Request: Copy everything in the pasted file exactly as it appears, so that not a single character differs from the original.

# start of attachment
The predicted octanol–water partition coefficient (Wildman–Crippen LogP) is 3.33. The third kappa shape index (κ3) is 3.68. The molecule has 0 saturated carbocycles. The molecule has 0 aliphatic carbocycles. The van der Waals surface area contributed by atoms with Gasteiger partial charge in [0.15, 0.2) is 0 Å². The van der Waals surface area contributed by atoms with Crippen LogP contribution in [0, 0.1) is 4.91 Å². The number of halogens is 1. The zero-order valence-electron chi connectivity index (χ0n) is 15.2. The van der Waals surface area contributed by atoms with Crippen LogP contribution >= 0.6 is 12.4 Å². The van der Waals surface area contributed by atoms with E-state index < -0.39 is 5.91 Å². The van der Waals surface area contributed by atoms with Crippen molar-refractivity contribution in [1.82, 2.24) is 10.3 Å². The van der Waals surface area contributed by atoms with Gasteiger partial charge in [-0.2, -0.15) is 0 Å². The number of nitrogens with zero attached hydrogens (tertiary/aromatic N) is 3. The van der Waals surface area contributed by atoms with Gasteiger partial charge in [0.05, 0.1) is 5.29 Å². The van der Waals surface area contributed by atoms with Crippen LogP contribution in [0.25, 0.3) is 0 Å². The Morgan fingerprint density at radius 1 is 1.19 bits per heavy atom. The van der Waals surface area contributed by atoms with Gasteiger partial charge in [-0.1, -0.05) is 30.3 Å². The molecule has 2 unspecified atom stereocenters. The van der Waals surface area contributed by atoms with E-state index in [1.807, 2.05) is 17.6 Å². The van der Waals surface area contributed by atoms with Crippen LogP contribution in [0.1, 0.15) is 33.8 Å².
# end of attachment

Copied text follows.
The predicted octanol–water partition coefficient (Wildman–Crippen LogP) is 3.33. The third kappa shape index (κ3) is 3.68. The molecule has 0 saturated carbocycles. The molecule has 0 aliphatic carbocycles. The van der Waals surface area contributed by atoms with Gasteiger partial charge in [0.15, 0.2) is 0 Å². The van der Waals surface area contributed by atoms with Crippen LogP contribution in [0, 0.1) is 4.91 Å². The number of halogens is 1. The zero-order valence-electron chi connectivity index (χ0n) is 15.2. The van der Waals surface area contributed by atoms with Crippen LogP contribution >= 0.6 is 12.4 Å². The van der Waals surface area contributed by atoms with E-state index < -0.39 is 5.91 Å². The van der Waals surface area contributed by atoms with Crippen molar-refractivity contribution in [1.82, 2.24) is 10.3 Å². The van der Waals surface area contributed by atoms with Gasteiger partial charge in [-0.2, -0.15) is 0 Å². The number of nitrogens with zero attached hydrogens (tertiary/aromatic N) is 3. The van der Waals surface area contributed by atoms with Gasteiger partial charge in [0.05, 0.1) is 5.29 Å². The van der Waals surface area contributed by atoms with Crippen LogP contribution in [0.25, 0.3) is 0 Å². The Morgan fingerprint density at radius 1 is 1.19 bits per heavy atom. The van der Waals surface area contributed by atoms with Gasteiger partial charge in [-0.1, -0.05) is 30.3 Å². The molecule has 2 unspecified atom stereocenters. The van der Waals surface area contributed by atoms with E-state index in [1.807, 2.05) is 17.6 Å². The van der Waals surface area contributed by atoms with Crippen LogP contribution in [0.1, 0.15) is 33.8 Å².